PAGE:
Robert Lindley and Wesley O'Brien discuss cases where offshore courts act as auxiliaries to those onshore
Generally, for a foreign judgment to be capable of enforcement in an offshore common law jurisdiction such as Cayman or Jersey, it must be final and conclusive, for the payment of a sum of money and made by a superior court.
Offshore courts have considerable experience in giving directions to trustees faced with a joinder order issued by a foreign family court seeking to exercise its variation jurisdiction in respect of a trust governed by the law of the offshore jurisdiction. Subject to the specific facts and circumstances, various responses may be made by trustees in respect of such joinder applications, including the resulting directions made by offshore courts when dealing with foreign divorce proceedings affecting or indeed attacking an offshore law governed trust.
It is generally inappropriate for the trustee to argue against joinder, or to submit to the jurisdiction of the foreign (ie onshore) family court, thus avoiding any enforcement by the family court which may be to the detriment of the beneficiaries of the trust as a whole. There are exceptions to this, such as if all of the trust's assets are situated in the same jurisdiction as the foreign family court, or if all of the beneficiaries consent to a particular course of action to be undertaken by the trustee. In any event, such exceptions would be a viable option if the trustee has also obtained directions from its local court permitting its submission or participation in the foreign divorce proceedings. The different levels and extents of trustee involvement in foreign divorce proceedings is not the focus of this article. In understanding the extent to which offshore trust law and offshore courts will protect trusts from a variation order granted in foreign divorce proceedings, we review various judgments delivered by the courts of the Cayman Islands and Jersey in which it was considered and suggested that rather than the family court invoking its jurisdiction to vary an offshore trust, the family court should request the offshore court to act as an 'auxiliary court' to the divorce proceedings.
Although not solely related to English divorce proceedings, offshore trustees grappling with divorce proceedings concerning their beneficiaries should consider the scope of the relevant trust variation jurisdiction, such as s24(1)(c) of England and Wales's Matrimonial Causes Act 1973, which provides:
24 Property adjustment orders in connection with divorce proceedings, etc.
(1) On granting a decree of divorce, a decree of nullity of marriage or a decree of judicial separation or at any time thereafter (whether, in the case of a decree of divorce or of nullity of marriage, before or after the decree is made absolute), the court may make any one or more of the following orders, that is to say—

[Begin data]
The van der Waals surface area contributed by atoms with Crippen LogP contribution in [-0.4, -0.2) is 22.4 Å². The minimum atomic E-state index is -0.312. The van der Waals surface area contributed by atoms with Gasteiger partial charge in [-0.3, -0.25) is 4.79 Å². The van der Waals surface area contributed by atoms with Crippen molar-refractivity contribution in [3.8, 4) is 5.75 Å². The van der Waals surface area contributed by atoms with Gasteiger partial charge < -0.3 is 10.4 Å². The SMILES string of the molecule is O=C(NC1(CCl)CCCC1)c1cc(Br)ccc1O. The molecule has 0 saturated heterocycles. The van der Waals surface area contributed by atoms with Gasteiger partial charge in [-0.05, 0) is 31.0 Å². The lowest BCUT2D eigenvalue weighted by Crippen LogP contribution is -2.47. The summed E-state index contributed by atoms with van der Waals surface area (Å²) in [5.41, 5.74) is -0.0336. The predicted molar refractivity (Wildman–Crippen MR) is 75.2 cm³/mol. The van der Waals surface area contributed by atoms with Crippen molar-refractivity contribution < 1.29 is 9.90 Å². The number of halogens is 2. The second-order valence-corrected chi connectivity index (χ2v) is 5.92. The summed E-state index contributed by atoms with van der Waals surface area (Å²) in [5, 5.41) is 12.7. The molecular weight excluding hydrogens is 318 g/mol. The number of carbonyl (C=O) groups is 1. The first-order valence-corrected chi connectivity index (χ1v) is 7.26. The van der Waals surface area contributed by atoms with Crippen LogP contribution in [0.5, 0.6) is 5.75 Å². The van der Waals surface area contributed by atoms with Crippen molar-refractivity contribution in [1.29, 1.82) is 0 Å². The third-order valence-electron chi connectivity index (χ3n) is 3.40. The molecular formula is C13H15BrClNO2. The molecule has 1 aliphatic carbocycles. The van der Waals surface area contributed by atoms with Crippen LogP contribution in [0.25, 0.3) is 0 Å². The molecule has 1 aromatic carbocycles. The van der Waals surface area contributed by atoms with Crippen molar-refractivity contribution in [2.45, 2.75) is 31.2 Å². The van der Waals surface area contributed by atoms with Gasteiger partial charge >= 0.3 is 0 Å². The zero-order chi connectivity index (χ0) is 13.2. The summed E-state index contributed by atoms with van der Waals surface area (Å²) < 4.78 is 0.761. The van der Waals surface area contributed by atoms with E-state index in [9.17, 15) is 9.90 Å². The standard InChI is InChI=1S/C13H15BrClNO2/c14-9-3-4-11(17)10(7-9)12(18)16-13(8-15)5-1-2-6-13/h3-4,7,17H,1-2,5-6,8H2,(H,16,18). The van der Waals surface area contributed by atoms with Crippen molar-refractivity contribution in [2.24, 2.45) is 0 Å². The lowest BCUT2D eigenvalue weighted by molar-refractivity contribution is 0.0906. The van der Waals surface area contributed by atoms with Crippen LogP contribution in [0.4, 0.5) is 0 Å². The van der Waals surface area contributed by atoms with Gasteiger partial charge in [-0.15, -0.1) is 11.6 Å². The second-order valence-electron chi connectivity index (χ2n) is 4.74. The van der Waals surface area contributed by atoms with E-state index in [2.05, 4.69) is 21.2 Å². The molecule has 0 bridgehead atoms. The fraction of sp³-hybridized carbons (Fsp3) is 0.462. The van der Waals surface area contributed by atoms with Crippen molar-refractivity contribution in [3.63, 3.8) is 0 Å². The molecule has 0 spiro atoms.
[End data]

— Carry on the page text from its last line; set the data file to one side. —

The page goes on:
(c) an order varying for the benefit of the parties to the marriage and of the children of the family or either or any of them any antenuptial or post-nuptial settlement (including such a settlement made by will or codicil) made on the parties to the marriage, other than one in the form of a pension arrangement...
There may be differing attitudes between offshore courts towards the enforcement and recognition of a variation order made in foreign divorce proceedings. In the English Court of Appeal case of Charalambous v Charalambous , it was confirmed that the English court had jurisdiction to vary the Jersey trust. Thorpe LJ held:
This power to vary is derived not from the settlement but from the matrimonial regime of the state. Equally the right to seek variation derives not from the settlement but from the matrimonial regime of the jurisdiction that dissolves the marriage. So [the exclusive jurisdiction clause of the trust] cannot oust or defeat the wife's exercise of her statutory right to apply under s.24 of the Matrimonial Causes Act 1973 for a variation of the settlement order. The [exclusive jurisdiction] clause is of no avail to the husband.
Further, in Charalambous Thorpe LJ cited the 2002 Jersey case of Compass Trustees Ltd v McBarnett  in which the Jersey court was prepared, as a matter of comity, to recognise an order made in England under s24(1)(c) of the Matrimonial Causes Act 1973 as the English court had considered the matter fully and concluded that the need to provide capital to the wife outweighed the disadvantage caused to the other beneficiaries. Similarly, the Jersey court gave effect to an English variation order made in the Mubarak v Mubarik  proceedings.
Each case will turn on its specific facts, and it is interesting to note the attitude taken by the Jersey Royal Court before Jersey enacted amendments to the Trusts (Jersey) Law. Post Mubarak, Jersey trusts law now prohibits the enforcement of foreign judgments in respect of Jersey trusts. Therefore such discretion of the Jersey courts to enforce variation orders of the English family court for reasons of comity have been significantly restricted.
Offshore 'firewall provisions' which have been enacted in most offshore jurisdictions such as the British Virgin Islands, Jersey, Guernsey, Isle of Man, Bermuda and the Cayman Islands provide protection to the trustee if foreign proceedings seek to encroach on the administration of a trust governed by such offshore law.
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